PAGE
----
Selling a Domain Name is a Journey
Do you have a unique domain name with special value? The brokers want a chunk of it. This new website promotes direct dealing between buyers and sellers.
uying or selling a domain name can be an intimidating, in-depth process. I remember the first time I did it back in the 1990s. Even then it was
complicated. Like most people, I was clueless, but I learned fast.
Life goes by in five minutes. Many of us, myself included, are hoarders. Although I am not a serious hoarder, I am pretty bad.
Do you have old dormant websites that made sense to you ten or fifteen years ago, but today your life has changed? Children grow up, wives leave for other men in their running club and lawyers pick at the bones of Icarus after the fall.
If you survive the sudden stop at the end your hair will turn gray and instinctively you know it is time to sell all of those domain names you've been sitting on for the past two decades. What are they worth? I have a few ideas about that and we're going to find out if I am right or not.
My first assumption is that you have invested time and money in your domain names. You may even have a working website you want to close. How are you going to sell it? Oh, you can hire a domain name broker who will most likely make a healthy commission off of selling your names.
In come a couple of ridiculously low offers, most likely from the Deep State of telephone operators who mingle in a chat room and develop a plot to steal it from you and price it up themselves in China or Saint Petersburg.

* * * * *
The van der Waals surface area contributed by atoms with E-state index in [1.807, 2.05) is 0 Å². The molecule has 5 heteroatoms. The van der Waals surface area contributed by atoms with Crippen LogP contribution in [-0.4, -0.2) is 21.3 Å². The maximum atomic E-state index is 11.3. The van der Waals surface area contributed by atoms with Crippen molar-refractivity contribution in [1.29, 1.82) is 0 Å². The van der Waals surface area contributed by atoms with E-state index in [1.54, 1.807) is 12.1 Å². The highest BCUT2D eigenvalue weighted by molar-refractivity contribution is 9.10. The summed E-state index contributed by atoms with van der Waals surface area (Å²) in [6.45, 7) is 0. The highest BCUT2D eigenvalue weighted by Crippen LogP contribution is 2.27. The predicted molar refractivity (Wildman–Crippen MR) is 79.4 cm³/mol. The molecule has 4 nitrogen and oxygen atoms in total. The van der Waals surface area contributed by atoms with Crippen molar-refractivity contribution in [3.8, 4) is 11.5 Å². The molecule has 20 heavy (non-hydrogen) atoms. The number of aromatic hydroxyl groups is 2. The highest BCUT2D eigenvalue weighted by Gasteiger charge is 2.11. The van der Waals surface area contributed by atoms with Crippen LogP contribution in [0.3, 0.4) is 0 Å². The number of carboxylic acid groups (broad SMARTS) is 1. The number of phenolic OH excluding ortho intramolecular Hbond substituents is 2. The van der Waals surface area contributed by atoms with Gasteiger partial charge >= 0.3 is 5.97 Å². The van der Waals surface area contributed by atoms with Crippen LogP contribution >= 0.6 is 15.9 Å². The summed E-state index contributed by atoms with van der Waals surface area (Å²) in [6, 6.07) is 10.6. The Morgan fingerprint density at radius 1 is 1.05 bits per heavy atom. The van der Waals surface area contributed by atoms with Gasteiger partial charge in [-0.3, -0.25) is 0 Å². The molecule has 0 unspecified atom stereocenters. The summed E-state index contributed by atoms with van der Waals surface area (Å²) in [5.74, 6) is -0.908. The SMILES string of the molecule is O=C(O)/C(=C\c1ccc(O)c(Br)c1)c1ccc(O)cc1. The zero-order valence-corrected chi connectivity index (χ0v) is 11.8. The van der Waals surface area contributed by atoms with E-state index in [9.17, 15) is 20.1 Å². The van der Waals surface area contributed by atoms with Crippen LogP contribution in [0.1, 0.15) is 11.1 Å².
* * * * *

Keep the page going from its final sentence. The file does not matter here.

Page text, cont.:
My grandfather was assigned to cryptography in
the latter days of World War II. He told me when I was a boy the hardest form of communication to intercept was a note transferred directly between two people. If the note was burned after transmission between the two parties it was very difficult indeed.
Think of makeOffer® as a consultancy to domain name Sellers. It is based on direct communication between two parties. In other words, there is no "middle man." You conduct your own negotiations. As a Seller of your domain name, you decide whether to respond to an offer on your name. If you ever made the mistake of leaving your personal information in your WhoIs record, the trolls will find you. This is important. Restrict public access to your WhoIs.
Domain name traders play all kinds of tricks to convince you the "true value" of your name. One of their favorite tricks is to send you a variety of low-ball offers from various names and email addresses. This is an attempt at convincing you to accept their low offer. What you may not understand is that many domain brokers want to resell your name at a much higher price. They may already have a buyer waiting.
What is the true value of your domain name? You and the Buyer determine the true value. This is one-to-one communication. makeOffer® does not interfere in your communications. We have no interest in forcing a sale because a Seller pays a fixed annual fee for our consultancy. Sellers decide whether to respond to Buyers' offers or not.
We appreciate your patience as we build our site. There is much work to do to make things go smoothly for everybody as we go forward. -- Mark Estabrook
WORLDWIDE INTEREST GROWS IN makeOffer®
makeOffer launched on makeOffer.site on 08MAR2020
Someone wants to trademark “makeOffer” for domain forwarding BY ANDREW ALLEMANN, 27MAY2020; POLICY & LAW
U.S. Patent and Trademark Office approves makeOffer® for trademark registration on 29SEP2020
makeOffer® acquires makeoffer.link on 17NOV2020
makeOffer® acquires submitoffer.link on 27NOV2020